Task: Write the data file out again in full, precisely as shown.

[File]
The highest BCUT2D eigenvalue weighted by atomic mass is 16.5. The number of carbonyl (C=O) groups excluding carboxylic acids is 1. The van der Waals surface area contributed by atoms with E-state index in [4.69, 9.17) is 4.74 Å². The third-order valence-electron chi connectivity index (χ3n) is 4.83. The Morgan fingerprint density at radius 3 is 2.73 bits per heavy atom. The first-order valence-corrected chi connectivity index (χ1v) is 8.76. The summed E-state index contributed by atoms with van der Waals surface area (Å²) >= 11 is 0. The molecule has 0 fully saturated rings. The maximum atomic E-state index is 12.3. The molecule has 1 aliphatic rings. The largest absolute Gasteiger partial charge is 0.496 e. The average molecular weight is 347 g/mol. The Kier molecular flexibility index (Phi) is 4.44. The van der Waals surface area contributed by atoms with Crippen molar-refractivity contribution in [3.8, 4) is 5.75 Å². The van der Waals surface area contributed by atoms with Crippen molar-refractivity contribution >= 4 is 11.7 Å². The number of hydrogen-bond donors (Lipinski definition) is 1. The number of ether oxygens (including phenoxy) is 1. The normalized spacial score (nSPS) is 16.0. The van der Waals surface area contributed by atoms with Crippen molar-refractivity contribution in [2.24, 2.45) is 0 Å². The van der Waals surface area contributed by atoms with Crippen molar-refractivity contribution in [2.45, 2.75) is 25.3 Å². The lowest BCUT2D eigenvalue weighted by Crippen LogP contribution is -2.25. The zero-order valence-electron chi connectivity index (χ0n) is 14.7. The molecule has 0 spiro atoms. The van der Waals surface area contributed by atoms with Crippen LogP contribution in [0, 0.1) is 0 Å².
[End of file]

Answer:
The highest BCUT2D eigenvalue weighted by atomic mass is 16.5. The number of carbonyl (C=O) groups excluding carboxylic acids is 1. The van der Waals surface area contributed by atoms with E-state index in [4.69, 9.17) is 4.74 Å². The third-order valence-electron chi connectivity index (χ3n) is 4.83. The Morgan fingerprint density at radius 3 is 2.73 bits per heavy atom. The first-order valence-corrected chi connectivity index (χ1v) is 8.76. The summed E-state index contributed by atoms with van der Waals surface area (Å²) >= 11 is 0. The molecule has 0 fully saturated rings. The maximum atomic E-state index is 12.3. The molecule has 1 aliphatic rings. The largest absolute Gasteiger partial charge is 0.496 e. The average molecular weight is 347 g/mol. The Kier molecular flexibility index (Phi) is 4.44. The van der Waals surface area contributed by atoms with Crippen molar-refractivity contribution in [3.8, 4) is 5.75 Å². The van der Waals surface area contributed by atoms with Crippen molar-refractivity contribution >= 4 is 11.7 Å². The number of hydrogen-bond donors (Lipinski definition) is 1. The number of ether oxygens (including phenoxy) is 1. The normalized spacial score (nSPS) is 16.0. The van der Waals surface area contributed by atoms with Crippen molar-refractivity contribution in [2.24, 2.45) is 0 Å². The van der Waals surface area contributed by atoms with Crippen molar-refractivity contribution in [2.45, 2.75) is 25.3 Å². The lowest BCUT2D eigenvalue weighted by Crippen LogP contribution is -2.25. The zero-order valence-electron chi connectivity index (χ0n) is 14.7. The molecule has 0 spiro atoms. The van der Waals surface area contributed by atoms with Crippen LogP contribution in [0, 0.1) is 0 Å².